Brief Overview

Social behavioral abnormalities are common in the later stages of dementia, but behavioral changes in the early stage of dementia, or those with only a mild cognitive impairment have not received considerable attention in the way of academic research. Henry and associates (2012) used the experience of informants to identify either socially inappropriate or prejudicial behavior in persons with early-stage dementia. One example of this is when people with dementia interrupt someone because they have difficulty holding what they wish to say in their memory until the other person is finished. The research aimed to examine if there was any relationship between memory and social impairment.

An Analysis of the Research Methodology

The study involved 107 community-dwelling participants and Sydney, Australia. Of them, 26 met the Diagnostic and Statistical Manual of Mental Disorder (DSM-IV) criteria for dementia and 37 met the criteria for mental cognitive impairment. The other 44 participants were without cognitive impairment and served as controls. All of the participants had adequate eyesight, hearing, and English language ability. In addition, all of them had an informant with whom he had at least weekly contact.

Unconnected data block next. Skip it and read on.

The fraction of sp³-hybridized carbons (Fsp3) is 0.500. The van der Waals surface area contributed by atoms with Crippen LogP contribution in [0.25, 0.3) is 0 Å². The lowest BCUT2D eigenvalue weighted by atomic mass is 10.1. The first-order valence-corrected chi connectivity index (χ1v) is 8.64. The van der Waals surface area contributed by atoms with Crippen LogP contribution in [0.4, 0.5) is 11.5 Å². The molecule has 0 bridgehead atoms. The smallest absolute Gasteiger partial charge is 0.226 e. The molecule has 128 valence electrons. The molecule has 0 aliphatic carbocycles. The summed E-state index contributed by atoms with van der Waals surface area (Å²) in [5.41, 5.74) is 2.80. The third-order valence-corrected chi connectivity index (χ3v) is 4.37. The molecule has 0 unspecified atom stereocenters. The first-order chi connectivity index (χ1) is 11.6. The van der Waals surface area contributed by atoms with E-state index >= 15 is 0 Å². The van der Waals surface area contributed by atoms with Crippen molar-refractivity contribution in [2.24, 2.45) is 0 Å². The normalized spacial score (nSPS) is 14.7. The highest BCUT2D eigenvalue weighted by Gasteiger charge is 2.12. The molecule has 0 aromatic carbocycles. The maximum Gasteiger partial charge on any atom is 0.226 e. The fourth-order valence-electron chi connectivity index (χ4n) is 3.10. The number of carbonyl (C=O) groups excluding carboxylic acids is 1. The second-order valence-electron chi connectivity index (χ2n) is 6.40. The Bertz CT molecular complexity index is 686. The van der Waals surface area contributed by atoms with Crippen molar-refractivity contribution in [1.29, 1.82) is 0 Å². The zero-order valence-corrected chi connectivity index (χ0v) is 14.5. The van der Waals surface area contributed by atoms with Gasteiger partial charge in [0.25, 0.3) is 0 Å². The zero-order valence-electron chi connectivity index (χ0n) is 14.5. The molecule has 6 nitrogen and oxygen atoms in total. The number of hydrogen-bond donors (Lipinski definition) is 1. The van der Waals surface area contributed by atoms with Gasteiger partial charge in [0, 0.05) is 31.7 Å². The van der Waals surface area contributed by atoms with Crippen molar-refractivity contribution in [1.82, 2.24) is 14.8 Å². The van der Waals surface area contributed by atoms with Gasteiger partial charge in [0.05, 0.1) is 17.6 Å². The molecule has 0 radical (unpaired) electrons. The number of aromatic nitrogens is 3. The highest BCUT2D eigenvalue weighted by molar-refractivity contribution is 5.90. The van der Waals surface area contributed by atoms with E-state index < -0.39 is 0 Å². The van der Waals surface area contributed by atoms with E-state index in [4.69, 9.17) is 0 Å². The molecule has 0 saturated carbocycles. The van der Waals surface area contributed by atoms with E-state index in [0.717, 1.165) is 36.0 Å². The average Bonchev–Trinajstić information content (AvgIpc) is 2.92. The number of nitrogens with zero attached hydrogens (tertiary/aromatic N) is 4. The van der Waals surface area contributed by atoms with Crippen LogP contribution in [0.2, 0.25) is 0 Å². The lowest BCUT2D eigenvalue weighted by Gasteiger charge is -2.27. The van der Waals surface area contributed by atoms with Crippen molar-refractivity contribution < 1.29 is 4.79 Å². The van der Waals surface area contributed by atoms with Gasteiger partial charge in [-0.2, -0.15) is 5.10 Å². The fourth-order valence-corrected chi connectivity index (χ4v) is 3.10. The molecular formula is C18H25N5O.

Exclusionary Criteria included those with a previous diagnosis of psychiatric or neurological illness. The participants were asked to nominate an informant who they felt doom them well and this person within provide a proxy measure of social functioning in the form of a survey. Once the surveys were complete, they were returned to the investigator in a stamped addressed envelope.

Independent and Dependent Variables

In this study the independent variable is the condition of either having dimension or another cognitive impairment or being free from such an impairment. The be dependent variable involves the persons reported social behavioral functioning.